In golf, you don't want to be in the "tall grass." So far in 2019, the same rule applies to private equity's energy sector investments.
Driving the news: The Blackstone Group earlier this year invested $3.3 billion for a 44% stake in Tallgrass Energy, a Kansas-based midstream energy infrastructure company. But the stock has tanked since then, with Blackstone now opting to double down by offering to take over the entire company.
Tallgrass was the first investment out of Blackstone's debut infrastructure fund, which reportedly has secured over $12 billion in commitments (including a big slug from Saudi Arabia).
- Tallgrass stock was at $24.18 just before the announcement. Yesterday it closed at $13.35 per share.
- Reasons for the slide include missing Q2 earnings estimates on both the top and bottom lines, plus some investor concerns about potential conflicts related to Blackstone's original deal (in which it bought the GP, thus effectively controlling the LP in which it has a minority stake).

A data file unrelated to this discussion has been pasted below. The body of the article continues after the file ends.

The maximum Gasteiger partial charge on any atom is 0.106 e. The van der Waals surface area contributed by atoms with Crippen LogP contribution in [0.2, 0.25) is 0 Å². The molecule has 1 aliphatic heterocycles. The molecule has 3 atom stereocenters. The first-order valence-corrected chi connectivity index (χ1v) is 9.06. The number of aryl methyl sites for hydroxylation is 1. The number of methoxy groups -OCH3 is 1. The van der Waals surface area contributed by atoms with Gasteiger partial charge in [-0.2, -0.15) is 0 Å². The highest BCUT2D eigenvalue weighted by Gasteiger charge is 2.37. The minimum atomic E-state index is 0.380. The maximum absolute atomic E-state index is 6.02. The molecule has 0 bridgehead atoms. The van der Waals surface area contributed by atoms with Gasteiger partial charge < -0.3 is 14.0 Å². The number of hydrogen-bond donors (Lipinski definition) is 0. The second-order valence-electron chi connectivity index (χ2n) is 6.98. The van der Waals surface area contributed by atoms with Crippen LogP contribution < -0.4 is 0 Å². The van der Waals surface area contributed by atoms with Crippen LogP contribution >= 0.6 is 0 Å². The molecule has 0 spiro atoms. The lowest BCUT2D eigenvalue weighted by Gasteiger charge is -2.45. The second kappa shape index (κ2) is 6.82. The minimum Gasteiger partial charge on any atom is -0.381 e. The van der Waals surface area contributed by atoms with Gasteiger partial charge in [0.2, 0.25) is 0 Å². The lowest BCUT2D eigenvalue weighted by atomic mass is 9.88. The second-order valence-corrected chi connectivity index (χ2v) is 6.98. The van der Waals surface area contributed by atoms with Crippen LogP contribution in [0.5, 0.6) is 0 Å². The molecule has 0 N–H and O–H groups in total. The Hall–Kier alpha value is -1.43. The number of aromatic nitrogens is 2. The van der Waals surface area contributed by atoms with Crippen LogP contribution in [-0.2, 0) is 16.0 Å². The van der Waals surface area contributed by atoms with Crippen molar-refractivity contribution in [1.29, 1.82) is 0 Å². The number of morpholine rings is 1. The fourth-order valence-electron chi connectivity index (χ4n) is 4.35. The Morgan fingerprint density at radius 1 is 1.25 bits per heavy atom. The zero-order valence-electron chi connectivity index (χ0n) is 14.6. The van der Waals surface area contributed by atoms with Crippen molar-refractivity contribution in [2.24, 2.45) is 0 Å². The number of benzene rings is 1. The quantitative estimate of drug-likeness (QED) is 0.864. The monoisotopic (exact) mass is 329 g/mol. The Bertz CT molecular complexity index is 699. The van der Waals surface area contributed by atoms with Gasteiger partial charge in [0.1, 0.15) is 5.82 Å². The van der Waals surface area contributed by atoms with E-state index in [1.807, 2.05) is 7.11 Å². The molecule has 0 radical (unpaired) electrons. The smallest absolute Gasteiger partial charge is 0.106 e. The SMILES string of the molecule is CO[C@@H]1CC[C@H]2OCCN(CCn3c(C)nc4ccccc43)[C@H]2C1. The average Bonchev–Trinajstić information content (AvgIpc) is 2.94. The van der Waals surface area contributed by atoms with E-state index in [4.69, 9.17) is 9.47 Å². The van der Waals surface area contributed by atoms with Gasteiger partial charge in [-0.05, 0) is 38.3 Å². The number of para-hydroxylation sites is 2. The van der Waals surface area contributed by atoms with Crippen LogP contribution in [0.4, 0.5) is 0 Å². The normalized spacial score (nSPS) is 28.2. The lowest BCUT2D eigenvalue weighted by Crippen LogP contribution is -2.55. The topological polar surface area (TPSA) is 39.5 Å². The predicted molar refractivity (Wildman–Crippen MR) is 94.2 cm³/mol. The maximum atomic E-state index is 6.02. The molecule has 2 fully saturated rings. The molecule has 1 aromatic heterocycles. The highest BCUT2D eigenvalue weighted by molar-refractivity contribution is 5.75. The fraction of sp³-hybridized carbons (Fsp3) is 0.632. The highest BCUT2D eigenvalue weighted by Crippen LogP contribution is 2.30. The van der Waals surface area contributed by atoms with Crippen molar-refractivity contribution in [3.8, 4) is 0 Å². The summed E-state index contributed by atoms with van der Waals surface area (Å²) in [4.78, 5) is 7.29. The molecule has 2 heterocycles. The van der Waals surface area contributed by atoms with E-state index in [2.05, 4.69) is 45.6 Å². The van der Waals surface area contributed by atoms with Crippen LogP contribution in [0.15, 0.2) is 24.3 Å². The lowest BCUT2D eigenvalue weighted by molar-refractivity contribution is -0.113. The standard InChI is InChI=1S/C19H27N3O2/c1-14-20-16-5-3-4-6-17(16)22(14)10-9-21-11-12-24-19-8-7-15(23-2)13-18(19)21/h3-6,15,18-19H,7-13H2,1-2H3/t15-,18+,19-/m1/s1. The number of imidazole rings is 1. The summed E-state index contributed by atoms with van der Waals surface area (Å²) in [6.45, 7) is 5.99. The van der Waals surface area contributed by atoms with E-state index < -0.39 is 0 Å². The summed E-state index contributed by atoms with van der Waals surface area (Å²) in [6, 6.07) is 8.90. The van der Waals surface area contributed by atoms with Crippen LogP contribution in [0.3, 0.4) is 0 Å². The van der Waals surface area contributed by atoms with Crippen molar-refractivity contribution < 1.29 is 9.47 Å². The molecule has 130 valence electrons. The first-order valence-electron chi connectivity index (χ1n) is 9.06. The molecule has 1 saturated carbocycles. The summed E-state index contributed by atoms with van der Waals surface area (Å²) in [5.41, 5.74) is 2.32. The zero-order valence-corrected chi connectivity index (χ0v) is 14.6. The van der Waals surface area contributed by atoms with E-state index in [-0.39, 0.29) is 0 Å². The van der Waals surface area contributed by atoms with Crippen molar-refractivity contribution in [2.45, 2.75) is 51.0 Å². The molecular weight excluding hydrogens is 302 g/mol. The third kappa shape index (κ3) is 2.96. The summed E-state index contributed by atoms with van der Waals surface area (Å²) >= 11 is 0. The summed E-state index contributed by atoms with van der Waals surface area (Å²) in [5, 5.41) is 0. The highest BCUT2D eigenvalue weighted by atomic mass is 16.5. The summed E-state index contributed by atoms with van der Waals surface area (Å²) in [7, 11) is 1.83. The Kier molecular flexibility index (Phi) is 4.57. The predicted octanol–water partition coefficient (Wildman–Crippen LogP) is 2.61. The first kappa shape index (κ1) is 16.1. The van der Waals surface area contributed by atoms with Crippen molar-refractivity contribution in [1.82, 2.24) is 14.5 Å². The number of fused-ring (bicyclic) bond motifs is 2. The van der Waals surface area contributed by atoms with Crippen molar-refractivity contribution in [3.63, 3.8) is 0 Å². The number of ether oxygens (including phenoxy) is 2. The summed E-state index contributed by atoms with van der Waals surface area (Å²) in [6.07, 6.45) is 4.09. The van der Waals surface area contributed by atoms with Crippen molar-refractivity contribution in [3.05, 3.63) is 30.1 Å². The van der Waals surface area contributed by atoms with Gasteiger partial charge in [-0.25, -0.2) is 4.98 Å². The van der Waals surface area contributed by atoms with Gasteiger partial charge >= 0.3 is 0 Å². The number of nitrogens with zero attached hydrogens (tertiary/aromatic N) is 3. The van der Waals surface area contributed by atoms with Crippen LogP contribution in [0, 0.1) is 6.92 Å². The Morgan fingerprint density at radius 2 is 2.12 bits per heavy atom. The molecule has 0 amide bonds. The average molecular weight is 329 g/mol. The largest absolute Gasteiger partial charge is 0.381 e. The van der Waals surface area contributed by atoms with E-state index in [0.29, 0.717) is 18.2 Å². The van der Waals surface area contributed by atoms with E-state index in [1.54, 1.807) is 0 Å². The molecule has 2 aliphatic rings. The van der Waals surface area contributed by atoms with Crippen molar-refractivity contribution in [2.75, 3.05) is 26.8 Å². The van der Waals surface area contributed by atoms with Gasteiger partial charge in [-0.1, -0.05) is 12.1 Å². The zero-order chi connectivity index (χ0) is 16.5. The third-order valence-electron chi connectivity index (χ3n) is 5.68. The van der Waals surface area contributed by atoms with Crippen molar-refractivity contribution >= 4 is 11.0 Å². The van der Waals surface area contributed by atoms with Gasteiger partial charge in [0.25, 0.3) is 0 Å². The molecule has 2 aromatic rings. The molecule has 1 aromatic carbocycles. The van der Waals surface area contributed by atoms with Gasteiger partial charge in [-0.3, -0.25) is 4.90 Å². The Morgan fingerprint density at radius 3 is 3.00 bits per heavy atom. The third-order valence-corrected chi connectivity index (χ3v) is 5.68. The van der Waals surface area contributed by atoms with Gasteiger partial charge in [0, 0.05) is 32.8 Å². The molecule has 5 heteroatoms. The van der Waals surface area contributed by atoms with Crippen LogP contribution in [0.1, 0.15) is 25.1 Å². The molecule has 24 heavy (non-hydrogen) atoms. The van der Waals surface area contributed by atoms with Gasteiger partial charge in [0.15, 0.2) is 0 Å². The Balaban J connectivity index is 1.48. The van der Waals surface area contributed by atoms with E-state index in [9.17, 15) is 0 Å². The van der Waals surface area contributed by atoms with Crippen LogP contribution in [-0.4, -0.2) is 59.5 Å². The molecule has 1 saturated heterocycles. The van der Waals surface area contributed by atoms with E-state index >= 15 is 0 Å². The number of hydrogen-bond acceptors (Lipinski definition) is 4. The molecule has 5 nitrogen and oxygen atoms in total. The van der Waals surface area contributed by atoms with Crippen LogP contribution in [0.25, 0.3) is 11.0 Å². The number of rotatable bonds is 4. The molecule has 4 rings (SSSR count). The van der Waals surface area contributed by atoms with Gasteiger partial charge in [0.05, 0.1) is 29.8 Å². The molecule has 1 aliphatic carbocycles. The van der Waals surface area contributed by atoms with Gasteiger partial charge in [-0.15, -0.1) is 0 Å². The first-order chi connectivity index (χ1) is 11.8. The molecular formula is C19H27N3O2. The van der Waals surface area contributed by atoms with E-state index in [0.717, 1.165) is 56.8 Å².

- But, more broadly, it's been caught up in an overall energy sector slump. Even oil majors like Exxon Mobil and Royal Dutch Shell are down for the year.
Rather than cutting ties with Tallgrass, Blackstone is offering to take the company private for $19.50 per share. Tallgrass hasn't yet accepted the bid, saying it needs to first form an independent committee for consideration (Blackstone currently controls its board).
- This isn't unique. Private equity firms ArcLight and Brookfield both offered to take over similar companies in which they had minority stakes via master limited partnership arrangements.
The bottom line: Blackstone bought into a bear market for energy stocks, despite the White House's much hyped deregulation. But rather than glumly head back into the clubhouse, it's pulling out another club, believing that its luck will improve if given enough time. Just like every amateur golfer ever.